There is more to fear than you can see.
You can't see it, nor can you feel it, for there is no fear to be found in this dreadful sequel to a highly imaginative and fresh film. That underground hit, Cube, teased fans with a simple story of strangers caught in a fantastic puzzle. Hoping to rekindle the magic of the first, Hypercube came forth with a new set of strangers caught in an even more phenomenal puzzle. But the magic isn't rekindled; everything that was so wondrous and tantalizing in the first movie is lost in this tepid follow-up. In trying to make a "bigger and better" film, the writers forgot to include all of the ingredients that helped make Cube the cult hit that it is.
Facts of the Case
You wake up alone, in a room of perfect proportions. No matter which direction you look, everything appears the same. Each wall is a flawless reflection of every other wall, with soft white light emanating and surrounding what appears to be a door in the center. Dazed, confused, and without memory of how you wound up in this sterile environment, you decide to move to another room. The door opens with a simple touch of your hand, and you're dismayed to discover the next room is an exact copy of the one you're currently in. You quickly learn that there are an untold number of rooms, all identical, and all seeming to lead nowhere.
Shortly into your explorations, you find other people lost in the cube. No one knows how they got there, and no one knows how to get out. As your group grows in number, fear and desperation sink in as you cannot find a way out. Then the danger explodes as you discover the cube is filled with traps—not physical traps, but it seems the structure of the cube transcends physics. Beyond reason and belief, this cube is really a hypercube and exists in four dimensions: length, width, depth, and time. As if that isn't hard enough to fathom, the hypercube also seems to be able to contain alternate timelines and parallel existences. So, not only does time not obey prescribed laws, but you also bump into yourself via altered events.
Your companions are all lying, and as the terror rises, people slowly begin to confess that they all have some relation to this fantastical and impossible object. Is there a way out? Why are we in here? What is the function of the hypercube? Who is behind this devious device?
The stories of Cube and Hypercube are exceptionally simple, as most movies are, and it's up to other factors to make them successful movies. In each, you've tossed a group of complete strangers into a puzzle. Each person possesses a small set of skills that is essential if the group is to survive and escape from the traps. Of course, each also knows a bit of the secret of the cube: who built it.
What made the first work so well—the straightforward idea, the traps, the mathematical rules, the acting, and the characters—is decidedly missing in Hypercube. Being a fan of Cube, I'd been eagerly awaiting the release of its sequel: originally destined for theaters but eventually shuffled off to Sci-Fi just a week and a half before its release to DVD. As "everything" from the original is missing from this sequel, it is hugely disappointing. One would have figured, and hoped, that such a simple concept could be easily expanded and improved upon. Obviously, it didn't happen in this attempt.
Right from the start, you can tell this film isn't going to work. After a few minutes, it begins a very fast descent to mediocrity and only levels off slightly towards the end of the film. Fortunately, it doesn't plummet into the abyss of inferiority as you might have expected. Let's look at what doesn't work in this film:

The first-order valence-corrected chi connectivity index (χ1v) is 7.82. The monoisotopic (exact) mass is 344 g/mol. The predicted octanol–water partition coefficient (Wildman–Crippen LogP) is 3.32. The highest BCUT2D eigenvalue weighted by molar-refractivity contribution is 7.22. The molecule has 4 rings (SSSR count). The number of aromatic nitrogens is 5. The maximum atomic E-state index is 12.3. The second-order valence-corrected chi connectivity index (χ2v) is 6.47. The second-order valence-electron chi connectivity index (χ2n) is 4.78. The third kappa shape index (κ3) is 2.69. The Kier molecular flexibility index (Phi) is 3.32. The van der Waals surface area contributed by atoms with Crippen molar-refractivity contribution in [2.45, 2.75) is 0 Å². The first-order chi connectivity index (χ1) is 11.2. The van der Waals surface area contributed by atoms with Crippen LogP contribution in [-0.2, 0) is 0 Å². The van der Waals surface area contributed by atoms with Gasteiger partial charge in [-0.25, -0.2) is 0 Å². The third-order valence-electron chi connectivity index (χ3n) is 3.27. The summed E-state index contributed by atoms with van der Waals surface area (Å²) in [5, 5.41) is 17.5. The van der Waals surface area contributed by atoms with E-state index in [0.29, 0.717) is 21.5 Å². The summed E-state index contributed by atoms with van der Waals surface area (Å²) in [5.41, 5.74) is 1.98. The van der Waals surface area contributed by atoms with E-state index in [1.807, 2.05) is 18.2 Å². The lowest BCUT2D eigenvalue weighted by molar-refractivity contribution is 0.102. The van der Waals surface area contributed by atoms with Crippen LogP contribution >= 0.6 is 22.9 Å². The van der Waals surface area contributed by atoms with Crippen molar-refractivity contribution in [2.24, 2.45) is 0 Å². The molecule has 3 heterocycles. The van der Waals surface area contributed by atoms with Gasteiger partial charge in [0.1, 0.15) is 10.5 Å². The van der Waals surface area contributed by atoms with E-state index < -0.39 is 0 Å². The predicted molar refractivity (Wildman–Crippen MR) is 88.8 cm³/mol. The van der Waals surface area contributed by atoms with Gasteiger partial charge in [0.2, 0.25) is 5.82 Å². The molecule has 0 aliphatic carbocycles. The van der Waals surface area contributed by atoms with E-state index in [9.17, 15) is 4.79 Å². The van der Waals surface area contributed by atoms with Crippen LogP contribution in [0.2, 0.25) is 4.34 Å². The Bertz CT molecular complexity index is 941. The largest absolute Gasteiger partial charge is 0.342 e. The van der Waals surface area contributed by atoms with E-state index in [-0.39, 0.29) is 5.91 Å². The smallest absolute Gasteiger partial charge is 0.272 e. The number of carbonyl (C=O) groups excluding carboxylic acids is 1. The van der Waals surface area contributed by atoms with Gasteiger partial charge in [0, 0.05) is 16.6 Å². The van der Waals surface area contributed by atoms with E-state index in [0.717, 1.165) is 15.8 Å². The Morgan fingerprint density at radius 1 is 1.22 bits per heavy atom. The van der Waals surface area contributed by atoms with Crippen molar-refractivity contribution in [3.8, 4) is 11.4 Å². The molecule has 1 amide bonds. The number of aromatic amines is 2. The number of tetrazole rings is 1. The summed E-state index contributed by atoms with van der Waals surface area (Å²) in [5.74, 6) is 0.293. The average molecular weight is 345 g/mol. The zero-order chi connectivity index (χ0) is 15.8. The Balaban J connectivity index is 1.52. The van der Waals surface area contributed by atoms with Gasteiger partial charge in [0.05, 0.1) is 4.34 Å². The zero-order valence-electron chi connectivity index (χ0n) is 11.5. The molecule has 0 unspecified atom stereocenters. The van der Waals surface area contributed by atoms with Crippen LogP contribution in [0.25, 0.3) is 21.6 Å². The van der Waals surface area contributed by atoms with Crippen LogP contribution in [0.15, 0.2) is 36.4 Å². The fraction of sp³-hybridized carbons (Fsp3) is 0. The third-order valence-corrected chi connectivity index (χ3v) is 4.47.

The Characters: In Cube, you had six people with rather thin personalities; however, each character had realistic flaws that were exploited to heighten the tension. In Hypercube, your core group of characters is replete with paper-thin caricatures of tiring and annoying people. It's truly a laughable occasion as each person is introduced: the mean spirited, slightly off-center man; the computer geek; the senile old woman; the saucy siren; the genial, overly-friendly intellect; the tough and even-keeled woman; and the cowering blind girl. With apparently no attempt at developing your characters, you're left with…
Terrible Dialogue: I cringed on numerous occasions. The dialogue is truly lame, corny, or just plain awful—pick your favorite word. Some of the things that were uttered were so unrealistic, so forced, that they completely negated any chance of you buying into this already improbable situation. In tandem with stilted dialogue is usually…
Bad Acting: Perhaps it's not fair to assign blame to the unfortunate lot who signed up for this sequel, but you would hope actors could breathe some life into a dull script. Perhaps the obstacles were too high with the awful lines and the underdeveloped characters that the actors had no hope of surmounting them. Regardless, these mostly unknown actors really come across as actors and not individuals trapped in this impressive rat's maze.
No Traps / No Rules: What really attracted me to the first movie were its ingenious and vicious traps combined with its well-defined rule set. If you didn't figure out red rooms were bad or how prime numbers and Cartesian coordinates mapped out the cube, then you were likely to be gassed or sliced apart by razor-sharp wires. In the hypercube, the rules and traps are all gone. The mathematical underpinnings have been wiped out in favor of a completely impossible dimensional concept. So, instead of being wary of physical traps, you now face temporal and dimensional obstacles that could kill you. It's just not the same, as it's truly too far-fetched to entice you.
The Conspiracy: Briefly alluded to in the first movie is the idea of a vast government conspiracy. During one character's breakdown, she asserts only the government would have the resources and wherewithal to build such a cube. Other characters scoff at her assertions, but they are never disproved, leaving the true history of the cube a mystery. Here we are actually given pieces of information about the vast conspiracy, and we get to meet some of those who are responsible. While the majority of questions go unanswered, those few tidbits just don't work. Trying to explain the cube doesn't work. It works better existing in complete ambiguity.